Walt Disney Animation is kind of in a state of bipolar right now. It seems to be unsure if it wants to do the fairy-tale stories of old, or if it wants to do the much more wider appeal creative films. We had Bolt back in 2008, which was a classic in animation, that blurred the line between Pixar and Disney to nearly unrecognizable. Then we had The Princess and the Frog, which I admittedly still haven't seen yet. Then we had Tangled, which was not without flaws but better than I expected. Then we had the extremely clever Wreck-It Ralph, followed by Frozen, which was a fairy tale updated and butchered to fit today's societal standards, which left me weeping... for humanity.
And now we have Big Hero 6, which oddly enough, actually originated from Marvel comics--much like Guardians of the Galaxy, they're a group pretty much no one had heard of until their movies came out.
Taking place in a fictional blend between Tokyo and San Francisco called San Fransokyo, the story focuses on a robotics nerd named Hiro Hamada who creates a group of microbots, which are near invincible and can take any shape. When they end up in the wrong hands by accident, he uses his older brother's creation named Baymax--who is a friendly medical assistant robot--and also gets some help from his brother's also-nerd friends to get the guy who has the microbots taken down.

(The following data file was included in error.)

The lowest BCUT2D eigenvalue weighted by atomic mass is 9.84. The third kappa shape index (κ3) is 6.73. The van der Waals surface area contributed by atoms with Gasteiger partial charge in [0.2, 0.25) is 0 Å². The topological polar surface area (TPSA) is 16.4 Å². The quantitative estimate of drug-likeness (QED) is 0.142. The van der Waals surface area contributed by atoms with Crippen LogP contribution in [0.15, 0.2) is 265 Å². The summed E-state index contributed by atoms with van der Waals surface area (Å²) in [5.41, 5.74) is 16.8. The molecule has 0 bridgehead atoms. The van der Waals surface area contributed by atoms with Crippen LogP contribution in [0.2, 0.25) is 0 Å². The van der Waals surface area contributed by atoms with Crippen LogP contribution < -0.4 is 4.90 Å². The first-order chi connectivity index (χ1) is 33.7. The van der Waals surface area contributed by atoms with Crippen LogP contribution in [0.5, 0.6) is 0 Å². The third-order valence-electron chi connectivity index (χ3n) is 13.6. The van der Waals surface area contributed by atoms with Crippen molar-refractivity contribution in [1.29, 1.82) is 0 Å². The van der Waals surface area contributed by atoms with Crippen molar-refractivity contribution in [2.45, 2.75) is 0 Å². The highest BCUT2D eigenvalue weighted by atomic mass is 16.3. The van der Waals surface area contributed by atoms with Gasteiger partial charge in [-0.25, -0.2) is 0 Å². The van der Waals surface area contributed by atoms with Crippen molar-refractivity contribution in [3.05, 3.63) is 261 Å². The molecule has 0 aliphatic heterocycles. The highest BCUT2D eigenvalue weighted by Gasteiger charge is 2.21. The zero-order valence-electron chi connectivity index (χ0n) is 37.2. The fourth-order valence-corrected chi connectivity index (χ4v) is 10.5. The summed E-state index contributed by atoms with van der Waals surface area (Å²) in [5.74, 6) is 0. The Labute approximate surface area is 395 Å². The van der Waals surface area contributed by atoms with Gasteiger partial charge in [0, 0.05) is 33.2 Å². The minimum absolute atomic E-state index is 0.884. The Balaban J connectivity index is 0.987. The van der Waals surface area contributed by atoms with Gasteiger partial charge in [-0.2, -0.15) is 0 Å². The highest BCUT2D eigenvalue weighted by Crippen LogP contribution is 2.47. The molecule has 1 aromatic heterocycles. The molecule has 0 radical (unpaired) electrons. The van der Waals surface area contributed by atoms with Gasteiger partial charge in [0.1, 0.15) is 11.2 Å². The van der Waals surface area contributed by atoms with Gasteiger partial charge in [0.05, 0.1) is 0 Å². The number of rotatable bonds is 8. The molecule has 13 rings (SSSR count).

Big Hero 6 was arguably some of the most fun I've had watching a movie in quite some time. Hiro plays the role of a somewhat mentally damaged character after tragedy strikes him, which is where Baymax comes in. Baymax steals the show. His lack of knowledge of human expressions results in some awkward or funny moments. Most memorable is when Hiro teaches him the fist bump--with hilarious results. And oddly enough, Hiro's buddies in his group are often very entertaining themselves.
There is a lot of emotional depth in this film as well as humor, much in the vein of Bolt. The main character is dealing with grief, and Baymax spends much of the film trying to help him snap out of it. There is one particular scene in which we see memories of the deceased person (whom I won't give away), which is deceptively simple but still packs a heck of a lot of punch.
Big Hero 6 is an excellent success for Disney and animation. In some ways, some people might see some similarities to The Incredibles, but this is a whole different deal entirely. It's a very good film on its own, and is a good stand-in for a Pixar-less 2014. It's not hard to see why this was considered the best animated feature of 2014.